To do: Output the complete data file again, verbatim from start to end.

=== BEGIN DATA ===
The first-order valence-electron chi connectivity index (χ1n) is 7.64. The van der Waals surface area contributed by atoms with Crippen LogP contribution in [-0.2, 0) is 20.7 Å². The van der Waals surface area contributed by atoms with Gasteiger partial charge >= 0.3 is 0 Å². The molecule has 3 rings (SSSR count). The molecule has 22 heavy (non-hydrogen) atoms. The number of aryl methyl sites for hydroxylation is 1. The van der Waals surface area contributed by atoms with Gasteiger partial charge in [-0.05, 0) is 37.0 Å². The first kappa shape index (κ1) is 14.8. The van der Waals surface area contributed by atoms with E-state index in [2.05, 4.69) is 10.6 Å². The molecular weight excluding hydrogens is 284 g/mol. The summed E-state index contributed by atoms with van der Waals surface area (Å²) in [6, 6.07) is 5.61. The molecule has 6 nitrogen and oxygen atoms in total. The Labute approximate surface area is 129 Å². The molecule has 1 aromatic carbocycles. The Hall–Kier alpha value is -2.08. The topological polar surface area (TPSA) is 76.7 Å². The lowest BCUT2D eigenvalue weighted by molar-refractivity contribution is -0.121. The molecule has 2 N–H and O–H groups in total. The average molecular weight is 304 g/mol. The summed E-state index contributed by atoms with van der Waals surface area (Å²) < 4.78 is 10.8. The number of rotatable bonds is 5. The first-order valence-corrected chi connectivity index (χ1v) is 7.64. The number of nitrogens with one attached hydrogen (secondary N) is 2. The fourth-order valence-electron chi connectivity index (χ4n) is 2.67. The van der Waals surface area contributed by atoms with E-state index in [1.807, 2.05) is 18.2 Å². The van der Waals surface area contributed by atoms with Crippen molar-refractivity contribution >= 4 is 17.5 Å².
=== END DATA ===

The first-order valence-electron chi connectivity index (χ1n) is 7.64. The van der Waals surface area contributed by atoms with Crippen LogP contribution in [-0.2, 0) is 20.7 Å². The van der Waals surface area contributed by atoms with Gasteiger partial charge >= 0.3 is 0 Å². The molecule has 3 rings (SSSR count). The molecule has 22 heavy (non-hydrogen) atoms. The number of aryl methyl sites for hydroxylation is 1. The van der Waals surface area contributed by atoms with Gasteiger partial charge in [-0.05, 0) is 37.0 Å². The first kappa shape index (κ1) is 14.8. The van der Waals surface area contributed by atoms with E-state index in [2.05, 4.69) is 10.6 Å². The molecular weight excluding hydrogens is 284 g/mol. The summed E-state index contributed by atoms with van der Waals surface area (Å²) in [6, 6.07) is 5.61. The molecule has 6 nitrogen and oxygen atoms in total. The Labute approximate surface area is 129 Å². The molecule has 1 aromatic carbocycles. The Hall–Kier alpha value is -2.08. The topological polar surface area (TPSA) is 76.7 Å². The lowest BCUT2D eigenvalue weighted by molar-refractivity contribution is -0.121. The molecule has 2 N–H and O–H groups in total. The average molecular weight is 304 g/mol. The summed E-state index contributed by atoms with van der Waals surface area (Å²) < 4.78 is 10.8. The number of rotatable bonds is 5. The first-order valence-corrected chi connectivity index (χ1v) is 7.64. The number of nitrogens with one attached hydrogen (secondary N) is 2. The fourth-order valence-electron chi connectivity index (χ4n) is 2.67. The van der Waals surface area contributed by atoms with E-state index in [1.807, 2.05) is 18.2 Å². The van der Waals surface area contributed by atoms with Crippen molar-refractivity contribution >= 4 is 17.5 Å².